Top 5 Superfoods That Aren’t Necessarily Super
Whether you’re eating to lose weight or just want to feel your best, you can’t go wrong with a healthy diet full of whole, nutritious foods. But some of those good-for-you options are getting a bit of extra oomph in the name of “superfood.” So, what makes something super? And what does that mean for your health?
Kale has become a popular superfood in recent years, making its way into salads, smoothies, and even soups. While it’s a great source of vitamins, minerals, and antioxidants, it can also cause some negative side effects and should be eaten in moderation.
Specifically, too much kale can negatively impact thyroid function. It can contain progoitrin and thiocyanate ions, which can interfere with thyroid hormone synthesis and block the iodine your thyroid needs to function. This can lead to hormonal irregularities and weight fluctuations that can have serious implications for your health in the long run. It has also been noted to cause iron toxicity, which is bad news for the liver and kidneys.
Dark chocolate may have some health benefits, but it can also have negative side effects. For example, it may raise your blood pressure and increase the risk of heart disease. It also has high levels of lead and cadmium, two heavy metals that can be toxic to pregnant women. If you eat dark chocolate regularly, those heavy metals can build up in your body and cause health problems.
The best way to avoid these negative side effects is to limit your intake to an occasional treat. Consumed in moderation, an ounce of dark chocolate after meals can be a good addition to a healthy diet. The bioactive compounds in dark chocolate, called flavanols, can help improve blood flow in the arteries and reduce high blood pressure. These compounds also lower oxidation-prone LDL cholesterol.
The spicy heat in peppers comes from the plant compound capsaicin, which binds with the pain receptors on your tongue and triggers sensations of heat or discomfort. Capsaicin is also an anti-inflammatory agent that has been shown to reduce inflammatory conditions such as arthritis, migraines and headaches. Spicy peppers are also rich in antioxidants, vitamins and minerals that are beneficial to your health. Some of these include Vitamin C, B6, potassium and copper.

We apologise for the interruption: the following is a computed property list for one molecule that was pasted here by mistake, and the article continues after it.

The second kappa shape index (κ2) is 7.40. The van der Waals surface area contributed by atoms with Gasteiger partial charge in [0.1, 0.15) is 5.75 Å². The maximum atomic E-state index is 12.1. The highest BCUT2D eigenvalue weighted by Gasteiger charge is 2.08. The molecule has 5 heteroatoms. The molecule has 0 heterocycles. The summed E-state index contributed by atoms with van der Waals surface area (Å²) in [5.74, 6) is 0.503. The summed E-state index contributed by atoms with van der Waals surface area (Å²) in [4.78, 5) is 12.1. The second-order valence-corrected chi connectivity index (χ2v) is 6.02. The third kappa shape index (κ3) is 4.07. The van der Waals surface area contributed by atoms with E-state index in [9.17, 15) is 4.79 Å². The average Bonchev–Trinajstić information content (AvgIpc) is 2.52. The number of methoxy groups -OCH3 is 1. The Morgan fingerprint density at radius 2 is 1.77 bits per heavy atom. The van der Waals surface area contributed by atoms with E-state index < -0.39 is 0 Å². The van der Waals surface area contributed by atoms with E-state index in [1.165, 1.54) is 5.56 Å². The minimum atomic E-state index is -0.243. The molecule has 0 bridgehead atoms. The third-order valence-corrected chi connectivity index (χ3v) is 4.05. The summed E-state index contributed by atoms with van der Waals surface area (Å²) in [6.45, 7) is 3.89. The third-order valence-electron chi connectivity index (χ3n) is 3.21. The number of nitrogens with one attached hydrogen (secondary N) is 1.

Despite their positive effects, hot peppers can conversely have a range of negative side effects that can be unpleasant, including nausea, vomiting and abdominal pain. This can be particularly problematic if you are not a regular eater of these spicy foods.
The main antioxidant in green tea is epigallocatechin-3-gallate (EGCG). This is believed to have a number of benefits for the body, including weight loss, improved skin health, and more. And while there is some evidence that green tea may also help lower the risk of certain chronic diseases, drinking it in excess can be a bad idea. Excessive consumption can cause several health problems, including anaemia, gastrointestinal disorder, liver toxicity, and thyroid issues. This is why it is important to drink green tea in moderation and at a time that is convenient for you. Ideally, drink it in the morning before meals.
Chia seeds are a rich source of fiber, protein, vitamins, and minerals. They are also an excellent source of antioxidants and magnesium. However, chia seeds have been known to cause digestive problems like constipation, diarrhea, bloating, and hard stools. In one scary case report from the Carolinas Healthcare System, chia seeds have also been found capable of blocking your esophagus! This was evident in a patient who, when he swallowed them, had the seeds immediately form a gel-like ball that blocked his esophagus and made it very difficult for doctors to remove the blockage. And for these reasons, it’s crucial to moderate your intake of chia seeds and to drink plenty of water as you begin introducing them into your diet.